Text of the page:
German Schnauzer (Schnauzer/German Shepherd Mix)

Height: 22-26 inches
Weight: 65-90 pounds
Lifespan: 10+ years
Colors: Black, sable, black and tan, blue-grey, white, white and grey
Suitable for: Homestead and rural living, active families, outdoor enthusiasts, experienced dog handlers
Temperament: Keen, alert, sensitive, loyal, strong-willed, somewhat aloof

German Schnauzers are a large hybrid, the result of crossing two protective working purebred dogs: the Giant Schnauzer and the German Shepherd. Both bred for guarding the lands and farms, German Schnauzers have all of the qualities needed for a family dog while providing a little extra security. Often aloof with strangers, German Schnauzers enjoy their jobs as the protective unit and can be a tough dog to handle. In the right environment, these large dogs can truly thrive and bond with their families. Let’s take a look at what it takes to own a German Schnauzer:

Divider 1Schnauzer German Shepherd Mix Puppies – Before You Buy…

Energy
Trainability
Health
Lifespan
Sociability

What’s the Price of German Schnauzer Puppies?

German Schnauzers aren’t purebred dogs, so their prices won’t be as high as purebred German Shepherds or Giant Schnauzers. Their price range should be around $500 to $1,000, depending on the puppy’s health, temperament, and physical attributes. Purebred German Shepherd puppies have a much wider price range of around $600 to $4,500, with premium puppies selling for over $5,000. Purebred Giant Schnauzers are not as popular and are more selectively bred than German Shepherds, so they’re usually priced around $1,200 to $4,000.

When looking for German Shepherd-Giant Schnauzer mix puppies, it’s important to find a breeder that is highly educated in dog genetics and crossbreeding dogs. It’s also equally as important to avoid backyard breeders and puppy mill dogs. Backyard breeders and puppy mills are driven by money and usually have no experience with breeding, so a good percentage of puppies end up having a laundry list of behavioral problems and health issues. This is especially true about popular breeds since they’re overbred to meet the demands.

Adopting a German Schnauzer is a good option, but this is a newer mix that most shelters and rescues will not have. Adoption fees are around $300 to $500, which helps pay for the puppy’s food and vet visits. Although adopting is always a great alternative, the chances of finding this specific mix are quite low. Adopting is also a longer process, depending on the shelter, which can be frustrating for you and your family.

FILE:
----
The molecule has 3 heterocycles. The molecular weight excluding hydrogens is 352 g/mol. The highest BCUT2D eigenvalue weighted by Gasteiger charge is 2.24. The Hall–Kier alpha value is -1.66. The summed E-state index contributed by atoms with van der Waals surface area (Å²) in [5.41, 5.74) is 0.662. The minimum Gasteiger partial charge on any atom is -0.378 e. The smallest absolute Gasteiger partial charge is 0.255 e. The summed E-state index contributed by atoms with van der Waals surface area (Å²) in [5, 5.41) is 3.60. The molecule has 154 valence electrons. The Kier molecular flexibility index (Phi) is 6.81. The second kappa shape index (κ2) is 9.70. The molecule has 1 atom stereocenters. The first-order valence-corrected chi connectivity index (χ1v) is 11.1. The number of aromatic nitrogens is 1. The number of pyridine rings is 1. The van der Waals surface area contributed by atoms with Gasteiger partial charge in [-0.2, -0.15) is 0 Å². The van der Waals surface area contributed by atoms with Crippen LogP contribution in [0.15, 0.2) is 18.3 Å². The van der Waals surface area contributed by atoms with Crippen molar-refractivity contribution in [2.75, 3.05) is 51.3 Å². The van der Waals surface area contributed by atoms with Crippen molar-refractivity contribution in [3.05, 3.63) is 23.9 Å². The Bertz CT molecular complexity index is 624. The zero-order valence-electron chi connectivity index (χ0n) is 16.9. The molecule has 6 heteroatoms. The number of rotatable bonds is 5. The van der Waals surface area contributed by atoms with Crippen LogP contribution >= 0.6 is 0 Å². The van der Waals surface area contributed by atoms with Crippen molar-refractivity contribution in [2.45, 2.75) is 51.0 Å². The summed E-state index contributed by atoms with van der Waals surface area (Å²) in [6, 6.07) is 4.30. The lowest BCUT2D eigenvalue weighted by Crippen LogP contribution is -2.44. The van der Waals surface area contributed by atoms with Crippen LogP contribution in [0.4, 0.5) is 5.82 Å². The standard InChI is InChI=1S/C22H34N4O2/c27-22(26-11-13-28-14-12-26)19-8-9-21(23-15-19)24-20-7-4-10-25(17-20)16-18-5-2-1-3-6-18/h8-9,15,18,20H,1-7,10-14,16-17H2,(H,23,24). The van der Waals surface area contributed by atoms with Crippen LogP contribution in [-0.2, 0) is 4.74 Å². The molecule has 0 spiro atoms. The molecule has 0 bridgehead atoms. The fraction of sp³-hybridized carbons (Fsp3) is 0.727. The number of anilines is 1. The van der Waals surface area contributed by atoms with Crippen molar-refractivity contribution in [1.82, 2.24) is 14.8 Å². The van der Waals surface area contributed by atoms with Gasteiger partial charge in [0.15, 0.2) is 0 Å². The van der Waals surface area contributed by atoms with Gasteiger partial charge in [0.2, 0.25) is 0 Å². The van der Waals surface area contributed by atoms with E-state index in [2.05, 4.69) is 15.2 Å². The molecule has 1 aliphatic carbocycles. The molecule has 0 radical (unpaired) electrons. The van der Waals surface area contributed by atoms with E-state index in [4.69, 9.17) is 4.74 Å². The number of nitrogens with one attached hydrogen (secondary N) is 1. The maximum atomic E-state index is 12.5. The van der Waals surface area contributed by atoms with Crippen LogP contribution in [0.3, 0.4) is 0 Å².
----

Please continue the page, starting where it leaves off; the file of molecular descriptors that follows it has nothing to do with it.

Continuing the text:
Divider 83 Little-Known Facts About German Schnauzer

1. German Schnauzers are BIG dogs.

German Schnauzer dogs are big dogs, especially if they’re mixed with a Giant Schnauzer. On average, these dogs will weigh around 85 pounds. If you’re considering getting a German Schnauzer hybrid but you’re worried about size, consider getting one mixed with a Standard Schnauzer instead.

2. Some German Schnauzers are hypoallergenic.

Although not all of them are, some German Schnauzers are hypoallergenic. This is due to the Giant Schnauzer’s coat, which grows like human hair and rarely trigger pet-based allergies. Some German Schnauzers have a mix of both coats, or they mostly inherit the German Shepherd’s coat.

3. German Schnauzers are highly skilled workers.

Between the determined focus of the German Shepherd and the keen intelligence of the Giant Schnauzer, the German Schnauzer is a true working hybrid. For some families and dog handlers, this is great for their lifestyles. However, it also means that they’re not suitable for everyone.

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Temperament & Intelligence of the Schnauzer German Shepherd Mix

German Schnauzers come from two high-energy, powerful working breeds, so their temperaments are going to be somewhat similar. To get a better idea of what kind of temperament your German Schnauzer may have, let’s take a look at the temperaments of German Shepherds and Giant Schnauzers:

German Shepherds are highly intelligent dogs that enjoy active living and constant attention, which can be a challenge for inexperienced dog owners. They’re work-driven and thrive off of routines, especially if most of the day will be spent outdoors. German Shepherds are extremely trainable and versatile, but they need a confident, experienced dog owner in order to achieve this. When left to their own devices, these large dogs will grow bored very quickly. However, these dogs are endlessly devoted to their families and will gladly take up the role of the family protection dog.

Giant Schnauzers, the largest of the Schnauzer breed, are also known for their strong loyalty to their families. These large-sized variants are quite dignified compared to other breeds, often described as aloof with strangers. Giant Schnauzers are natural watchdogs and need to be socialized early, but they’re rarely aggressive towards new people. While they may sound unfriendly, Giant Schnauzers are playful and affectionate with their families. This is a true family dog, but they require a lot of time and space to keep them happy.